Saturday 24 August 2019

Kevin Doyle: 'Let's be grateful that the sands have shifted in Egyptian desert'


All smiles: Leo Varadkar and Theresa May meet in Sharm El-Sheikh yesterday.
Picture: PA
All smiles: Leo Varadkar and Theresa May meet in Sharm El-Sheikh yesterday. Picture: PA
Kevin Doyle

Kevin Doyle

It seems the best we can hope for now is to spend months or even years more talking about Brexit.

Apparently that's the "rational" solution at this stage - just a month from the UK's scheduled exit from the European Union after 46 years.

But there's nothing rational about Brexiteers who are determined to get out at whatever cost.

If the economic statistics, ability to travel with ease and persistent peace haven't been enough to convince the hardcore Leavers, then the sensible view of EU Council President Donald Tusk certainly won't.

The Irish backstop remains the key sticking point but the EU's top brass fails to see how UK Prime Minister Theresa May can secure a majority backing for a reworked clause even if they gave her one.

They are not going to. Despite all our scepticism the EU is as heavily invested in the backstop as the Irish Government is.

Watching the key players dash around a massive congress centre in Sharm El-Sheikh over the past few days showed just how sensitive every word uttered on Brexit is.

After May and Tusk met on Sunday, UK officials briefed journalists that "progress" was being made.

By yesterday morning, Taoiseach Leo Varadkar was heading into his meeting with the PM in an unusually buoyant mode.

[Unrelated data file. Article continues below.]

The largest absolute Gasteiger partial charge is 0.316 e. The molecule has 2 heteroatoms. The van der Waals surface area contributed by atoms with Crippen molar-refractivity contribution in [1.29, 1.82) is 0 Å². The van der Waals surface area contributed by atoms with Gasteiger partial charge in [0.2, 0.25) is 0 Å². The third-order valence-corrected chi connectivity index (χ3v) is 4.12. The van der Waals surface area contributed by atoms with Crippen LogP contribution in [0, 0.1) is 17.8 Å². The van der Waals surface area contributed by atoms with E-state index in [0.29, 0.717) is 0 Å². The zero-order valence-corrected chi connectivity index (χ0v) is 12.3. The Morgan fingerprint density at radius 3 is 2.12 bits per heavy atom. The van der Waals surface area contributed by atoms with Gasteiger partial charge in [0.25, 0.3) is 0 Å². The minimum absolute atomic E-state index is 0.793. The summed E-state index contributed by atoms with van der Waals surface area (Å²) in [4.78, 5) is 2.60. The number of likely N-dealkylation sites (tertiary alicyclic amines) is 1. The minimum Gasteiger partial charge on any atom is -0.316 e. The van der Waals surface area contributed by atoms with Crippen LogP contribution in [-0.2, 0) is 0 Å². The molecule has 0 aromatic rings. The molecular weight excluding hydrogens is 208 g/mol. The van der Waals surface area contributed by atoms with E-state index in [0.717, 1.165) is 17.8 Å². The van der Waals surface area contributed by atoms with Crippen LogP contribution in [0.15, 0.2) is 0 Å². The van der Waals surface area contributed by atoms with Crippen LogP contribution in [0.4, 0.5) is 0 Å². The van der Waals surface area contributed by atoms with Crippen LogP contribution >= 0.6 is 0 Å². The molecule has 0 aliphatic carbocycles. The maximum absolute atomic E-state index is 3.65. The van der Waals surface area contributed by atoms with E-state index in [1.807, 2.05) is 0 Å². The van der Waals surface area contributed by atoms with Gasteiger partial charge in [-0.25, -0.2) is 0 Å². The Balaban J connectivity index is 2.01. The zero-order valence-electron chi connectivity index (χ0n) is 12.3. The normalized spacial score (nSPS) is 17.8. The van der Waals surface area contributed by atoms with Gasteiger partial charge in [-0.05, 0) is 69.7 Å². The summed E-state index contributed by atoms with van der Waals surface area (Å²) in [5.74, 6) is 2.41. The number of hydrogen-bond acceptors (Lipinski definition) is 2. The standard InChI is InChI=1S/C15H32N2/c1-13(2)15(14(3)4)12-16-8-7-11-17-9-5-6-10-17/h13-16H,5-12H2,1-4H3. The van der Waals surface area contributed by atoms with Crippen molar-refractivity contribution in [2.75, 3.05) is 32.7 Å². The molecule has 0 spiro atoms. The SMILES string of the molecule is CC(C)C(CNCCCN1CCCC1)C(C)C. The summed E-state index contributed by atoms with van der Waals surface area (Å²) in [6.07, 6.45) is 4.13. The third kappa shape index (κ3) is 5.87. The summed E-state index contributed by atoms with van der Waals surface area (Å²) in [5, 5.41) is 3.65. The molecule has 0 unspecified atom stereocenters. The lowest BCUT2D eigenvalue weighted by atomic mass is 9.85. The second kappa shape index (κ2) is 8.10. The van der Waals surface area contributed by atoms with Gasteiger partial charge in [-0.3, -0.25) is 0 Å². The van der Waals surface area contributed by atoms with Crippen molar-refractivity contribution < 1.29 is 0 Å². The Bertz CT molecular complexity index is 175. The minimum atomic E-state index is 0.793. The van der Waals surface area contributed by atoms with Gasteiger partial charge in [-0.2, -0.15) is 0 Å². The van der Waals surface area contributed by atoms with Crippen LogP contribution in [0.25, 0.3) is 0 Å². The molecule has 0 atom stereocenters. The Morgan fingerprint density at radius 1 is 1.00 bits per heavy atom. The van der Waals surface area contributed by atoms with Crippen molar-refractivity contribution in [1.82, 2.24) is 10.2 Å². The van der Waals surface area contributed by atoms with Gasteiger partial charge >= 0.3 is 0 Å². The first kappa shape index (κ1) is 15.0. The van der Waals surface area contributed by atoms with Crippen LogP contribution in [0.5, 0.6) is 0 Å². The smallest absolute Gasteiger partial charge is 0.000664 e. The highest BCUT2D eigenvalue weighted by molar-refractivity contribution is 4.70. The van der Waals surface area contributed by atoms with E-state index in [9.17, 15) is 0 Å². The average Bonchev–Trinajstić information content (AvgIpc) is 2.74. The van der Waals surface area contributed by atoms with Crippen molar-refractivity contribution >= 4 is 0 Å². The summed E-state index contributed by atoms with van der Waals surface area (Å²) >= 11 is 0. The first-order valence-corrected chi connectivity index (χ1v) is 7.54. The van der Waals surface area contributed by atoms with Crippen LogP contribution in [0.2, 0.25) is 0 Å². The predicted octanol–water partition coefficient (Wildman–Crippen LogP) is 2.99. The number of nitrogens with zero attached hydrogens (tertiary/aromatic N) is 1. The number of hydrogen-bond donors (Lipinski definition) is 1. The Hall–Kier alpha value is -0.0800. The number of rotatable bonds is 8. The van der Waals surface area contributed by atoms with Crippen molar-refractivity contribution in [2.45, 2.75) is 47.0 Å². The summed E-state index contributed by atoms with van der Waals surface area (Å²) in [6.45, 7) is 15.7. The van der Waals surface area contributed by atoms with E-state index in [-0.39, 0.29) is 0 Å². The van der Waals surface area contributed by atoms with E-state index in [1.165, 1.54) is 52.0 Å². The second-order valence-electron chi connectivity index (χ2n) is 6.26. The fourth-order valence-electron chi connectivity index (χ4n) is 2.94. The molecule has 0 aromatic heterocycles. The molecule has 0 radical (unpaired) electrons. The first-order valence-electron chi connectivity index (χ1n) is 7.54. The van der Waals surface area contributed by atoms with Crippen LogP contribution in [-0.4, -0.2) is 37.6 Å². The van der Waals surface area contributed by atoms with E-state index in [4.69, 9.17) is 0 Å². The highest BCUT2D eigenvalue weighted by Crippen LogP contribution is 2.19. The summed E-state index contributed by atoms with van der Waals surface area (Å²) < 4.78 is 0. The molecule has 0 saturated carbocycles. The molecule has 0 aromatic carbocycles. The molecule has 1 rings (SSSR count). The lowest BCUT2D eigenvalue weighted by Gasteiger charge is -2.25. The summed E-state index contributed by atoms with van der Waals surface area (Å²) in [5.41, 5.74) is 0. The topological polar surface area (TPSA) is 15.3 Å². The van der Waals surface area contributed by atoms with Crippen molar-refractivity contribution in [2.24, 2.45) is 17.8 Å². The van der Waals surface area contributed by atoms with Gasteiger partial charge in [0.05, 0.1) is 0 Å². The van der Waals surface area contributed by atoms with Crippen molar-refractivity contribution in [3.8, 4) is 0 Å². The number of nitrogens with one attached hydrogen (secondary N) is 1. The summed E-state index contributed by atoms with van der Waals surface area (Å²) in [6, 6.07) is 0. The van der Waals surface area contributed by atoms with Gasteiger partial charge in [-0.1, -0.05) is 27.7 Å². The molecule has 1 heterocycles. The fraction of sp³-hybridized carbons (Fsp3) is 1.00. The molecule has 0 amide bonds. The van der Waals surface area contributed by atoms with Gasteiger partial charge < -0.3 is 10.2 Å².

Before even discussing the latest developments with her, he was able to tell Irish reporters of his confidence that the choice facing the UK is now firmly the deal or a delay. He could "sense" it.

Of course, the reality is that Varadkar will have known what actually went on between May and Tusk.

The EU chief told her an extension to Article 50 rather than horrendous self-inflicted wounds is the way forward.

Straight-talker Tusk used a closing press conference, which was supposed to be about EU-Arab relations rather than EU-UK matters, to "end speculation".

"We will face an alternative, chaotic Brexit, or an extension," he said.

Minutes later in a smaller room literally across the corridor, May arrived to give her own take on the situation.

Using classic Theresa May reasoning, she told us: "Any delay is a delay."

She believes the way out of the EU is "within our grasp" and pushing the deadline back from March 29 "isn't addressing the problem".

What she wouldn't admit to is that continuous stalling votes in Parliament and asking the EU for a time limit on the backstop isn't addressing the problem either. It's merely going around in circles.

At the very least an extension might allow the UK to figure out what Brexit means.

However, it also runs the risk of something business can't afford: allowing uncertainty to reign supreme for months.

The sands have shifted though in the past 48 hours and for that much we should probably be grateful.

Irish Independent

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